BKMT READING GUIDES



 
Interesting,
Graphic,
Dark

4 reviews

The Vegetarian: A Novel
by Han Kang

Published: 2016-02-02
Hardcover : 192 pages
2 members reading this now
11 clubs reading this now
2 members have read this book
Recommended to book clubs by 4 of 4 members
Winner of the 2016 Man Booker International Prize
ONE OF ENTERTAINMENT WEEKLY’S “BEST BOOKS OF 2016 SO FAR”
ONE OF TIME’S “BEST BOOKS OF 2016 SO FAR”

A beautiful, unsettling novel about rebellion and taboo, violence and eroticism, and the twisting metamorphosis of a soul
 
...
No other editions available.
Add to Club Selections
Add to Possible Club Selections
Add to My Personal Queue
Jump to

Introduction

Winner of the 2016 Man Booker International Prize
ONE OF ENTERTAINMENT WEEKLY’S “BEST BOOKS OF 2016 SO FAR”
ONE OF TIME’S “BEST BOOKS OF 2016 SO FAR”

A beautiful, unsettling novel about rebellion and taboo, violence and eroticism, and the twisting metamorphosis of a soul
 
Before the nightmares began, Yeong-hye and her husband lived an ordinary, controlled life. But the dreams—invasive images of blood and brutality—torture her, driving Yeong-hye to purge her mind and renounce eating meat altogether. It’s a small act of independence, but it interrupts her marriage and sets into motion an increasingly grotesque chain of events at home. As her husband, her brother-in-law and sister each fight to reassert their control, Yeong-hye obsessively defends the choice that’s become sacred to her. Soon their attempts turn desperate, subjecting first her mind, and then her body, to ever more intrusive and perverse violations, sending Yeong-hye spiraling into a dangerous, bizarre estrangement, not only from those closest to her, but also from herself.
 
Celebrated by critics around the world, The Vegetarian is a darkly allegorical, Kafka-esque tale of power, obsession, and one woman’s struggle to break free from the violence both without and within her.

Editorial Review

No editorial review at this time.

Excerpt

No Excerpt Currently Available

Discussion Questions

1. What is the relationship between Yeong-hye, "the most ordinary woman in the world," and her husband, Mr. Cheong. Why is her refusal to eat meat, so shocking to him?

2. The novel is structured in a tryptic format, with each section narrated by a family member who reacts to and interacts with Yeong-hye. As the three narrators confront her deepening madness, each also comes face to face with his/her own desires. What do they each come to understand about themselves and what they want from life? In what way are they transformed?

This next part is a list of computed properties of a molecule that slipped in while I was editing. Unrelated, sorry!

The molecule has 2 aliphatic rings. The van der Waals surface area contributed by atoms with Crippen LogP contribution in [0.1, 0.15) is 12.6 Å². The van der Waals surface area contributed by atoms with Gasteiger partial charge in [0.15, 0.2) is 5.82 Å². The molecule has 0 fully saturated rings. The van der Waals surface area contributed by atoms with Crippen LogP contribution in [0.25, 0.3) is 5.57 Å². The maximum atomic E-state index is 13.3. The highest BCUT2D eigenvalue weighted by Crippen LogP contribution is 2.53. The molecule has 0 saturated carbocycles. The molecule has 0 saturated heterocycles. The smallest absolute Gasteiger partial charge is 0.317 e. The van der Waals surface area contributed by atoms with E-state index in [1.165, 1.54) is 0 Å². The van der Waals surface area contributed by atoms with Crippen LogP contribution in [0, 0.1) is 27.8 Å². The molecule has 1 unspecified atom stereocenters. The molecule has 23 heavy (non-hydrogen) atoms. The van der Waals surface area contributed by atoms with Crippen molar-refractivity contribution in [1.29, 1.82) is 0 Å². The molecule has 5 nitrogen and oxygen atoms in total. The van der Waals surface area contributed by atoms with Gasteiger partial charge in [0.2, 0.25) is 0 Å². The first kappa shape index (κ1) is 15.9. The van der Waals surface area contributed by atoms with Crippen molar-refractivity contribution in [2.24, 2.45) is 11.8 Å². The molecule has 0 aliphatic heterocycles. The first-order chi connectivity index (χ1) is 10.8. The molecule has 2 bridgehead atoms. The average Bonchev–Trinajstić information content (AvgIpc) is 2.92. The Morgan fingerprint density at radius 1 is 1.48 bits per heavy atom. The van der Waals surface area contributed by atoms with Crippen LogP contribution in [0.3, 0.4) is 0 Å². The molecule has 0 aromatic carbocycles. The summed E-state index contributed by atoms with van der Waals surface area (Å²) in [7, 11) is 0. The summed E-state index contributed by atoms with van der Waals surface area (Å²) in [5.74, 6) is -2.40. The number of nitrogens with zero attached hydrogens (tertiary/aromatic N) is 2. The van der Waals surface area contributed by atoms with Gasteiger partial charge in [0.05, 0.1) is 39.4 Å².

3. Talk about the way in which the author positions Yeong-Hye's vegetarianism—as a feminist choice and revolt against patriarchy. Are there another way to look at it?

4.The book is suffused with a mix of sex and violence. Do you find the physicality disturbing, shocking, repulsive, or something else? Why is there so much sex and brutality in this work; what might its purpose be?

5. What are your feelings about vegetarianism? Do you know vegetarians, or are you yourself one? What are the reason for eschewing meat? Is it a matter health, morality, religion, or basic distaste? If you are a meat eater, do you sometimes feel like the dinner acquaintance in the novel, who comments: "I'd hate to share a meal with someone who considers eating meat repulsive, just because that's how they themselves personally feel....don't you agree?"

6. Trace the stages of Yeong-hye's state of mind. Talk about her thoughts and the language which reflects them—as the passages range from journal-like entries to disconnected, abstract, almost impressionistic images.

7. The novel ends on an ambiguous note. What do you envision as the outcome? What do you think happens to Yeong-hye?

8. What is this book about anyway?

From Litlovers

Notes From the Author to the Bookclub

No notes at this time.

Book Club Recommendations

Member Reviews

Overall rating:
 
 
  "Dark Human Desires"by mopsickmom (see profile) 03/17/17

Not what I expected but made for a good discussion. Well written, no wasted words. Although it is dark, it makes you examine how deep a sister's love can run and what makes a person strong or weak.

 
by Ljwagoner (see profile) 01/08/17

A dark, disturbing tale of the mind in 188 pages.
P.187" ...but surely the dream wasn't all there is? We have to wake up at some point don't we?"

 
by pwjenks (see profile) 12/16/16

 
by Mybbclub (see profile) 11/08/16

 
  "I felt the absence of necessary human emotions in many of the characters."by thewanderingjew (see profile) 03/01/16

The Vegetarian, Han Kang, author; Deborah Smith, translator; Janet Song, narrator and Stephen Park, narrators.
This is a tale about a family from a culture in which wives are expected to be
... (read more)

Rate this book
MEMBER LOGIN
Remember me
BECOME A MEMBER it's free

Join the leading website for book clubs with over 35,000 clubs and 20,000 reading guides.

SEARCH OUR READING GUIDES Search
Search




FEATURED EVENTS
PAST AUTHOR CHATS
JOIN OUR MAILING LIST

Get free weekly updates on top club picks, book giveaways, author events and more
Please wait...